How Online Shopping Is Taking Over

Goodbye Traditional Retail: How Online Shopping Is Taking Over

Massive numbers of people shop online, and more are joining in every day. The regular retail economy may be dragging its feet, but the momentum in online shopping shows no signs of slowing down anytime soon. Is this a sign that traditional shopping done in a store will go the way of the dodo?

The biggest factor is the convenience and ease of shopping online. It holds huge appeal to a large segment of the consumer market and with good reason. Who wouldn’t rather sit at their computer and order what they need with a few clicks instead of going from store to store, full of people who wish they were anywhere else? Online shopping may eventually corner the market, especially when it comes to large chain stores.

Nationwide growth patterns

Between 2011 and 2012, there was a growth of roughly 27% in mail order and online retail business, according to the U.S. Census Bureau. They used figures across 1,200 industries at thecounty, state, and national levels to assess data. By comparison, the growth in traditional stores is shocking at a nationwide level of only 0.1%!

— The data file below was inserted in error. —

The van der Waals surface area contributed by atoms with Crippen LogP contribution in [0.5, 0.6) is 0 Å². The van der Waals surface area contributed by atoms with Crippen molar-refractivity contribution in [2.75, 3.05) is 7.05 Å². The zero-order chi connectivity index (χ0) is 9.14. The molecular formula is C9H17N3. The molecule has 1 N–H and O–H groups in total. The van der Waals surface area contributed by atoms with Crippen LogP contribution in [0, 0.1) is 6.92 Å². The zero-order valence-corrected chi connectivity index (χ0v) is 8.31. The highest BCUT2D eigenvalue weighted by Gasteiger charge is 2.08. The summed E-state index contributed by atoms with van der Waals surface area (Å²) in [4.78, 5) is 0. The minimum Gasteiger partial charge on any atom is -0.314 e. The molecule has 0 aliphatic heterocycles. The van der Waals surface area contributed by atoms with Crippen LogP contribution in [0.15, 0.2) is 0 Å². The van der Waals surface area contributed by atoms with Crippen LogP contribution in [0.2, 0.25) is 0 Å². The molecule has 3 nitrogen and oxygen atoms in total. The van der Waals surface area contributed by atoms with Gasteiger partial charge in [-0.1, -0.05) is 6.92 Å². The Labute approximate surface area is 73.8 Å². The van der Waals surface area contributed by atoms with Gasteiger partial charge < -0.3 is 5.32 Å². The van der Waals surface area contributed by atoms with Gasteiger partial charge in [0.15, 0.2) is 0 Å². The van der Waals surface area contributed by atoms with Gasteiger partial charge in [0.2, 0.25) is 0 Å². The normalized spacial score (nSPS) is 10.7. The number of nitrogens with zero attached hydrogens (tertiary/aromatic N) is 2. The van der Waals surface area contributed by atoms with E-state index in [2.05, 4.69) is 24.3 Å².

It isn’t difficult to discern why there is such a large discrepancy between the two. Online retailers can reach anyone with an internet connection and efficiently ship products all over the world. Retail stores do not have that kind of power, and the playing field is far from level.

For example, if you live in a rural area of Kansas, by going online you can outfit yourself with a brand-new wardrobe without ever leaving your home. If you needed to get to an actual brick-and-mortar store, it could require you to drive several hours to locate what you need.